I’m fairly new to CWL. I’ve been able to get my head around some of the ways that CWL works and have read the examples, etc. I’m trying to build a pipeline in which all steps are executed within Docker containers. I have several steps working. However, I am stumped on something super simple. Maybe this seems silly, but I’m trying to remove a file. Below is my workflow file.
- class: DockerRequirement
- class: InitialWorkDirRequirement
- entry: $(inputs.the_file)
Below is my job file:
It says it was successful, but the file is still there. What am I missing? Is there a simpler/better way?
Hello @srp33, and welcome!
Can you share with us why you want to delete a file?
If some step is producing a file you don’t need, then by not including it in the final
Workflow outputs then most CWL implementations will delete that intermediate file.
Since CWL is concerned with reproducible analysis, what happens in each step is supposed to only produce new data/files, not change or delete existing data or files. So when you run your example a copy of the input file
the_file is made (because it is marked
writable: true), and it is that copy that gets deleted.
I am gunzipping a file a certain way that keeps the original file. Then I want to remove the original file. After you said this, I realized that I could tweak the way I am gunzipping it so that I don’t need to remove it. But this feels restrictive to me. I wish I could just remove a file rather than having to rework my logic.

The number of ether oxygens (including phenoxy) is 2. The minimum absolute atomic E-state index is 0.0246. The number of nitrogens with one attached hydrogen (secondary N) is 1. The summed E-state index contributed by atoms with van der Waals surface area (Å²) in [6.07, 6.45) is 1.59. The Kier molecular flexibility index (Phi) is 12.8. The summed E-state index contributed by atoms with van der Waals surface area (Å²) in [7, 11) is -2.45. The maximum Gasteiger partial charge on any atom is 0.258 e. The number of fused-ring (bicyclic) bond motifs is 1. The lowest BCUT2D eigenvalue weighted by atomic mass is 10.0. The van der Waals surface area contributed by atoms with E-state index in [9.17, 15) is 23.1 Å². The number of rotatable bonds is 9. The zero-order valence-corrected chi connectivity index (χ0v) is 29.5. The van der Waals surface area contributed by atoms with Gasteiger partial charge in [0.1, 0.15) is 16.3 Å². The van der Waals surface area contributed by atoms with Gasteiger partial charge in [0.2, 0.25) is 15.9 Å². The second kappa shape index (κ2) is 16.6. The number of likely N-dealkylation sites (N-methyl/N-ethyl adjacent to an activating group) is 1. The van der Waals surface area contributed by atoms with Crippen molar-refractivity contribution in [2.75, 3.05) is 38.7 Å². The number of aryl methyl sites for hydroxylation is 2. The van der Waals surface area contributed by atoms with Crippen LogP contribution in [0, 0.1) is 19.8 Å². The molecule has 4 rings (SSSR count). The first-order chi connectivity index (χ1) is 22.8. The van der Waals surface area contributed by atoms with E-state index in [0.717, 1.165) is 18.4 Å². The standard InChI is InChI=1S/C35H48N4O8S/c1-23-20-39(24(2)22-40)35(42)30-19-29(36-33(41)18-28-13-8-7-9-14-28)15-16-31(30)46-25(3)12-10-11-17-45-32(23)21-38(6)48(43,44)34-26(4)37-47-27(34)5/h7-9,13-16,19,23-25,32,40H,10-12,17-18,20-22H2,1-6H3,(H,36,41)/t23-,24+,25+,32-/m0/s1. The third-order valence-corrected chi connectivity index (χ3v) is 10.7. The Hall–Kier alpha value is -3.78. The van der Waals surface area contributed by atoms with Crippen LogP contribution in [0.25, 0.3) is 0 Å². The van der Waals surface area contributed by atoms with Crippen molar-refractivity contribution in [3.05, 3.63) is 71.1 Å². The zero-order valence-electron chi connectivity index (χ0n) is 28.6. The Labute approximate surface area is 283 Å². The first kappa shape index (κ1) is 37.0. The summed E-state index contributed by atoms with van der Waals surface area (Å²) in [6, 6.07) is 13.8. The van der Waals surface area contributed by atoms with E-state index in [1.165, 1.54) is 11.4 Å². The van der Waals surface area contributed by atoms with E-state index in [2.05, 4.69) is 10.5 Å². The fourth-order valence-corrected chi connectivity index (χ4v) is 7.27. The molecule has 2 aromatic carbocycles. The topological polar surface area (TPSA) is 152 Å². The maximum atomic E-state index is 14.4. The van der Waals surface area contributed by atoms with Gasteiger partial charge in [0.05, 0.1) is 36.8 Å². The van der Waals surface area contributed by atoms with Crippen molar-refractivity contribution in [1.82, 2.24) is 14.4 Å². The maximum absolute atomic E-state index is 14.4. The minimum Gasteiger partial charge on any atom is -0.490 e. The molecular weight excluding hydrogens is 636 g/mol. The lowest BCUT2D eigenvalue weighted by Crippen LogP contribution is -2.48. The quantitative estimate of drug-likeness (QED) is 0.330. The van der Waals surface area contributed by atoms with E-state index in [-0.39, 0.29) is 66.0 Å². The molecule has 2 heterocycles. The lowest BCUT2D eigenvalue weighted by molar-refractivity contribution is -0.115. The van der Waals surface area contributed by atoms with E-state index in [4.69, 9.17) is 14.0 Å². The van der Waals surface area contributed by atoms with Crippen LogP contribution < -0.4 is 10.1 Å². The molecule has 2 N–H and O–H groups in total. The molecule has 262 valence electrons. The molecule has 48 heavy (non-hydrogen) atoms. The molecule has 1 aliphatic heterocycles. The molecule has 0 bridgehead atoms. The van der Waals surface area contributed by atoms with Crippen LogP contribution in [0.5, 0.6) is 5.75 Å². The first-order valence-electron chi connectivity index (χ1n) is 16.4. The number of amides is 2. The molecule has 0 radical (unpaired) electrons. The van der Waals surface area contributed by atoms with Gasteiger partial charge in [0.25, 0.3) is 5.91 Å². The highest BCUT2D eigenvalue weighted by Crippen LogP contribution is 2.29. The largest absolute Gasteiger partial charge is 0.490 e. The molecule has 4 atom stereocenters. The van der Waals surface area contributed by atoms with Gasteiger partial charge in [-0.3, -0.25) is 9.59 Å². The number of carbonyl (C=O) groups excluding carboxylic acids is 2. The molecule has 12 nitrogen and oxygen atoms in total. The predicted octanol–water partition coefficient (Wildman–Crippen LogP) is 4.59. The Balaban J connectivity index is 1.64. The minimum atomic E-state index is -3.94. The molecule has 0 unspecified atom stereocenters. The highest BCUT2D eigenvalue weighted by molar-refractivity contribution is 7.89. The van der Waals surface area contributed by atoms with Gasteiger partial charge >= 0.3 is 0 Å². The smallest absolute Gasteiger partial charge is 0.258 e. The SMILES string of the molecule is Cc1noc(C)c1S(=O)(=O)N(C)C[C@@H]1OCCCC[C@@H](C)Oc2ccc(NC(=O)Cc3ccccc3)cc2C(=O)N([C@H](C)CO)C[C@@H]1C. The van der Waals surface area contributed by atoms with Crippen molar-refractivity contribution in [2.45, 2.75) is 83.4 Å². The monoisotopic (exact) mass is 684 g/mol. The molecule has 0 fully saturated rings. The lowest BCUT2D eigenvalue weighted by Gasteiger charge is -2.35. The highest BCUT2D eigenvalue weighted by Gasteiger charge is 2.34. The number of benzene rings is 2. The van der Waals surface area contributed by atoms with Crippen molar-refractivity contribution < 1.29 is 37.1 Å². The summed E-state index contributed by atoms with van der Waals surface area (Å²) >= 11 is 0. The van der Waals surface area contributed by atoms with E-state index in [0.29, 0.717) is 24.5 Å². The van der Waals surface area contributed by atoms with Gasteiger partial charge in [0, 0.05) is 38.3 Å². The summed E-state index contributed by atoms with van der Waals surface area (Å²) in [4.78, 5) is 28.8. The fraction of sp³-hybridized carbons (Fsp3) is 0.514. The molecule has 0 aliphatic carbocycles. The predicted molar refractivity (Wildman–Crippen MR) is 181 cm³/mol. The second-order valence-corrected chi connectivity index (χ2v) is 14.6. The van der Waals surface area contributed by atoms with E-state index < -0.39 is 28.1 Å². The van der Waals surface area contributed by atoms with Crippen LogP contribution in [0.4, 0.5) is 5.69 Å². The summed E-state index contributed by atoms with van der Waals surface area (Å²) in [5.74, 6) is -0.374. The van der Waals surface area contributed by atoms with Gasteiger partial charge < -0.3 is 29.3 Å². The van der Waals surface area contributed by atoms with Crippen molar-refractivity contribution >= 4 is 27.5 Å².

Suppose I have a workflow that includes various steps for trimming and aligning FASTQ files and then calling variants. I understand that CWL can store the intermediate files (for example, trimmed but unaligned FASTQ files) in temp folders within the Docker container and then delete those automatically. But what if I wanted to deliberately store those intermediate files (in case something fails) outside the container and later go back and delete those intermediate files as the last step in my workflow? Am I just missing the vision of what CWL is all about?
A few notes.
In your example, the “writable: true” gives you a copy of the file, so you’ve only deleted the copy.
The vision of CWL is to enable writing portable, reproducible computations. So you do not want to modify the inputs, because then you could get different results the next time. Also, if you are running on a platform where the inputs are read-only, or copied from a cloud bucket, or otherwise not a conventional file system, modifying inputs with “rm” would not do what you want.
For the same reason, you should let the CWL runner manage intermediate files for you, that way it can use them to cache intermediate results to restart a failed computation halfway through. If you want to look at the intermediate files, you should make them actual workflow outputs.
You may find that the file wrangling you are used to doing in your scripts that isn’t actually necessary in CWL.
You may also find that for a short linear sequence of commands, you can just use small shell script as a CWL step. A workflow step that only invokes “gunzip” or “rm” might be too low level.
That makes sense. I think I need to adjust my thinking a bit to the CWL way of doing things.